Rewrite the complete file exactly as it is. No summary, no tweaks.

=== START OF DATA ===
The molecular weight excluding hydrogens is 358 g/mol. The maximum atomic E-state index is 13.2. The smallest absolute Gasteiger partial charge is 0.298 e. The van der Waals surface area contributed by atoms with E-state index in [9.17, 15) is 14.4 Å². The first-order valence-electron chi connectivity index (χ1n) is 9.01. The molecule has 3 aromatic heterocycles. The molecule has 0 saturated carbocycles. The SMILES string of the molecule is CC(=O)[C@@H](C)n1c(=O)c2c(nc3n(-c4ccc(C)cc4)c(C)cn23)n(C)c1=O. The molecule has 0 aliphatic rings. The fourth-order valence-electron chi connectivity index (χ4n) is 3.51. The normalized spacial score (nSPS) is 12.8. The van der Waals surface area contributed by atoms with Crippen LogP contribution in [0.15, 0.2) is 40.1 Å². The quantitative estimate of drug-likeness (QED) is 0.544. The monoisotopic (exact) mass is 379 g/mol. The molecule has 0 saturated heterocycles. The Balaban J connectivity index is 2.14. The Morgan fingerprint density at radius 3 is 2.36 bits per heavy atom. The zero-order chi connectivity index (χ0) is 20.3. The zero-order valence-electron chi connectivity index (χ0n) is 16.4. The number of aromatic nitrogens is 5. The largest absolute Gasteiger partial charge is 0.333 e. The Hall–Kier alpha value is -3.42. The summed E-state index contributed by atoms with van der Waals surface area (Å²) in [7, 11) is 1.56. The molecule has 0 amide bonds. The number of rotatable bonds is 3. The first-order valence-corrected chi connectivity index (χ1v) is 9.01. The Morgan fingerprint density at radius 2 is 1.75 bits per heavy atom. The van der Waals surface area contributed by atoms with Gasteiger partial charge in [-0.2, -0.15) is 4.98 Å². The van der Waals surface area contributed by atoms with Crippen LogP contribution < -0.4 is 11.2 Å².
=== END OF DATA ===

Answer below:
The molecular weight excluding hydrogens is 358 g/mol. The maximum atomic E-state index is 13.2. The smallest absolute Gasteiger partial charge is 0.298 e. The van der Waals surface area contributed by atoms with E-state index in [9.17, 15) is 14.4 Å². The first-order valence-electron chi connectivity index (χ1n) is 9.01. The molecule has 3 aromatic heterocycles. The molecule has 0 saturated carbocycles. The SMILES string of the molecule is CC(=O)[C@@H](C)n1c(=O)c2c(nc3n(-c4ccc(C)cc4)c(C)cn23)n(C)c1=O. The molecule has 0 aliphatic rings. The fourth-order valence-electron chi connectivity index (χ4n) is 3.51. The normalized spacial score (nSPS) is 12.8. The van der Waals surface area contributed by atoms with Crippen LogP contribution in [0.15, 0.2) is 40.1 Å². The quantitative estimate of drug-likeness (QED) is 0.544. The monoisotopic (exact) mass is 379 g/mol. The molecule has 0 saturated heterocycles. The Balaban J connectivity index is 2.14. The Morgan fingerprint density at radius 3 is 2.36 bits per heavy atom. The zero-order chi connectivity index (χ0) is 20.3. The zero-order valence-electron chi connectivity index (χ0n) is 16.4. The number of aromatic nitrogens is 5. The largest absolute Gasteiger partial charge is 0.333 e. The Hall–Kier alpha value is -3.42. The summed E-state index contributed by atoms with van der Waals surface area (Å²) in [7, 11) is 1.56. The molecule has 0 amide bonds. The number of rotatable bonds is 3. The first-order valence-corrected chi connectivity index (χ1v) is 9.01. The Morgan fingerprint density at radius 2 is 1.75 bits per heavy atom. The van der Waals surface area contributed by atoms with Gasteiger partial charge in [-0.2, -0.15) is 4.98 Å². The van der Waals surface area contributed by atoms with Crippen LogP contribution < -0.4 is 11.2 Å².